The proposed settlement, which was disclosed in a court filing late on Thursday, would resolve a long-running lawsuit prompted by revelations in 2018 that Facebook had allowed the British political consulting firm Cambridge Analytica to access data for as many as 87 million users. Facebook owner Meta Platforms Inc has agreed to pay $725 million to resolve a class-action lawsuit accusing the social media giant of allowing third parties, including Cambridge Analytica, to access users’ personal information. The proposed settlement, which was disclosed in a court filing late on Thursday, would resolve a long-running lawsuit prompted by revelations in 2018 that Facebook had allowed the British political consulting firm Cambridge Analytica to access data of as many as 87 million users. Lawyers for the plaintiffs called the proposed settlement the largest to ever be achieved in a U.S. data privacy class action and the most that Meta has ever paid to resolve a class action lawsuit. “This historic settlement will provide meaningful relief to the class in this complex and novel privacy case,” the lead lawyers for the plaintiffs, Derek Loeser and Lesley Weaver, said in a joint statement. Meta did not admit wrongdoing as part of the settlement, which is subject to the approval of a federal judge in San Francisco. The company said in a statement settling was “in the best interest of our community and shareholders.” “Over the last three years we revamped our approach to privacy and implemented a comprehensive privacy program,” Meta said.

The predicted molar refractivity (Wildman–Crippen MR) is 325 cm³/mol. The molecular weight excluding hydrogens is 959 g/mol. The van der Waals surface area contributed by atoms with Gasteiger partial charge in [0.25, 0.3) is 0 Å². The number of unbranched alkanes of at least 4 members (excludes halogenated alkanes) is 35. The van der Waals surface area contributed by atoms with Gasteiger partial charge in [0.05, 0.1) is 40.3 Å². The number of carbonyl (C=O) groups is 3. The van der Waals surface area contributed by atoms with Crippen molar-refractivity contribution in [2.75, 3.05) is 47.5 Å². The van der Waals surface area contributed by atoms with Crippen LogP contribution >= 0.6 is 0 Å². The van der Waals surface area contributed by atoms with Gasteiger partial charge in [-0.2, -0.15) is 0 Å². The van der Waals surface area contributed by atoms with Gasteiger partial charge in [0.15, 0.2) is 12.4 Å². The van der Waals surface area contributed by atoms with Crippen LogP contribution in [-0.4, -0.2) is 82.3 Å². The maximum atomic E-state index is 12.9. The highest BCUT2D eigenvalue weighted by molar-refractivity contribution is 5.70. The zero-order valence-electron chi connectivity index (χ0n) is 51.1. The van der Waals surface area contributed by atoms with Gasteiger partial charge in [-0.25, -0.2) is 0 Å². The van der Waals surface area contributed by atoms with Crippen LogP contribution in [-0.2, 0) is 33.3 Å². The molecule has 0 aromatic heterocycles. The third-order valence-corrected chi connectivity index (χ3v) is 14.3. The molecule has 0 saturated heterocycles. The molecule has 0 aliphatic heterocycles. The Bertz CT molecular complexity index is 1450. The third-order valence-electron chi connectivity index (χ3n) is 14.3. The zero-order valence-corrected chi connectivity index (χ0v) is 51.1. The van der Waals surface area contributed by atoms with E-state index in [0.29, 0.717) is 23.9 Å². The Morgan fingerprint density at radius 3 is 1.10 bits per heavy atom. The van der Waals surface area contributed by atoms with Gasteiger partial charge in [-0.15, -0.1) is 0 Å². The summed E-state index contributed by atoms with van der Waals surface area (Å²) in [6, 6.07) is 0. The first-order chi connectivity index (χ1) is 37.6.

Cambridge Analytica, Now Defunct, Worked for Donald Trump’s Successful.
presidential campaign in 2016, and gained access to the personal information from millions of Facebook accounts for the purposes of voter profiling and targeting. Cambridge Analytica obtained that information without users’ consent from a researcher who had been allowed by Facebook to deploy an app on its social media network that harvested data from millions of its users. The ensuing Cambridge Analytica scandal fueled government investigations into its privacy practices, lawsuits and a high-profile U.S. congressional hearing where Meta Chief Executive Mark Zuckerberg was grilled by lawmakers. In 2019, Facebook agreed to pay $5 billion to resolve a Federal Trade Commission probe into its privacy practices and $100 million to settle U.S. Securities and Exchange Commission claims that it misled investors about the misuse of users’ data. Investigations by state attorneys general are ongoing, and the company is fighting a lawsuit by the attorney general for Washington, D.C. Thursday’s settlement resolved claims by Facebook users that the company violated various federal and state laws by letting app developers and business partners harvest their personal data without their consent on a widespread basis. The users’ lawyers alleged that Facebook misled them into thinking they could keep control over personal data, when in fact it let thousands of preferred outsiders gain access. Facebook argued its users have no legitimate privacy interest in information they shared with friends on social media. But U.S. District Judge Vince Chhabria called that view “so wrong” and in 2019 largely allowed the case to move forward.